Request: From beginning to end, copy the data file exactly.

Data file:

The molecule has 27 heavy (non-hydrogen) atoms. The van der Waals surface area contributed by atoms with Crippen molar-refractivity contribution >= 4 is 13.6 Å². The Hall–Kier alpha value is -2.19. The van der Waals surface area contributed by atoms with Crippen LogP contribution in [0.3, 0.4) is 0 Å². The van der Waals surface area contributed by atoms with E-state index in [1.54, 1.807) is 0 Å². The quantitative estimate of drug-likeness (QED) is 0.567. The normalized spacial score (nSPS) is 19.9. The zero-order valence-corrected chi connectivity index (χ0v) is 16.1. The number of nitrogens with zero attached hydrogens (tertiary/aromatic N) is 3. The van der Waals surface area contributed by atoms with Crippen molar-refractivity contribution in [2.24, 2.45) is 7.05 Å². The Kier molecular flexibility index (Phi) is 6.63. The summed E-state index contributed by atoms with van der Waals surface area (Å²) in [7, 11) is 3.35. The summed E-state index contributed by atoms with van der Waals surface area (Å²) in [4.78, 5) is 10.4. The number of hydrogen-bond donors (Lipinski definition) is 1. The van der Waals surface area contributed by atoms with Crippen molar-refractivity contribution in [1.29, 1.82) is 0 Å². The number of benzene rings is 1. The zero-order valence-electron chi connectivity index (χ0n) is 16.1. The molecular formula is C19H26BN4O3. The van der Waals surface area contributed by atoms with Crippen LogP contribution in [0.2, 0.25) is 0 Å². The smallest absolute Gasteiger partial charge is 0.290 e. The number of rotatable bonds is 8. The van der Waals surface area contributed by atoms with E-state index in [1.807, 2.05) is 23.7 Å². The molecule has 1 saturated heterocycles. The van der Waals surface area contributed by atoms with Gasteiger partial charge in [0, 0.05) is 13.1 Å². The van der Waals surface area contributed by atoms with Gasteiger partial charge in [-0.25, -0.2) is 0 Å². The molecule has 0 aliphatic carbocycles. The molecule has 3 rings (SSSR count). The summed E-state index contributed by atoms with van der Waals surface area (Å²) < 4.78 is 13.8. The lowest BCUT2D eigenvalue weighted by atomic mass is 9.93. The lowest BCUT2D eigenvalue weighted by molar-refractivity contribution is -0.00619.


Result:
The molecule has 27 heavy (non-hydrogen) atoms. The van der Waals surface area contributed by atoms with Crippen molar-refractivity contribution >= 4 is 13.6 Å². The Hall–Kier alpha value is -2.19. The van der Waals surface area contributed by atoms with Crippen LogP contribution in [0.3, 0.4) is 0 Å². The van der Waals surface area contributed by atoms with E-state index in [1.54, 1.807) is 0 Å². The quantitative estimate of drug-likeness (QED) is 0.567. The normalized spacial score (nSPS) is 19.9. The zero-order valence-corrected chi connectivity index (χ0v) is 16.1. The number of nitrogens with zero attached hydrogens (tertiary/aromatic N) is 3. The van der Waals surface area contributed by atoms with Crippen molar-refractivity contribution in [2.24, 2.45) is 7.05 Å². The Kier molecular flexibility index (Phi) is 6.63. The summed E-state index contributed by atoms with van der Waals surface area (Å²) in [7, 11) is 3.35. The summed E-state index contributed by atoms with van der Waals surface area (Å²) in [4.78, 5) is 10.4. The number of hydrogen-bond donors (Lipinski definition) is 1. The van der Waals surface area contributed by atoms with Crippen molar-refractivity contribution in [1.29, 1.82) is 0 Å². The number of benzene rings is 1. The zero-order valence-electron chi connectivity index (χ0n) is 16.1. The molecular formula is C19H26BN4O3. The van der Waals surface area contributed by atoms with Crippen LogP contribution in [0.2, 0.25) is 0 Å². The smallest absolute Gasteiger partial charge is 0.290 e. The number of rotatable bonds is 8. The van der Waals surface area contributed by atoms with E-state index in [1.807, 2.05) is 23.7 Å². The molecule has 1 saturated heterocycles. The van der Waals surface area contributed by atoms with Gasteiger partial charge in [0, 0.05) is 13.1 Å². The van der Waals surface area contributed by atoms with Gasteiger partial charge in [-0.25, -0.2) is 0 Å². The molecule has 0 aliphatic carbocycles. The molecule has 3 rings (SSSR count). The summed E-state index contributed by atoms with van der Waals surface area (Å²) < 4.78 is 13.8. The lowest BCUT2D eigenvalue weighted by atomic mass is 9.93. The lowest BCUT2D eigenvalue weighted by molar-refractivity contribution is -0.00619.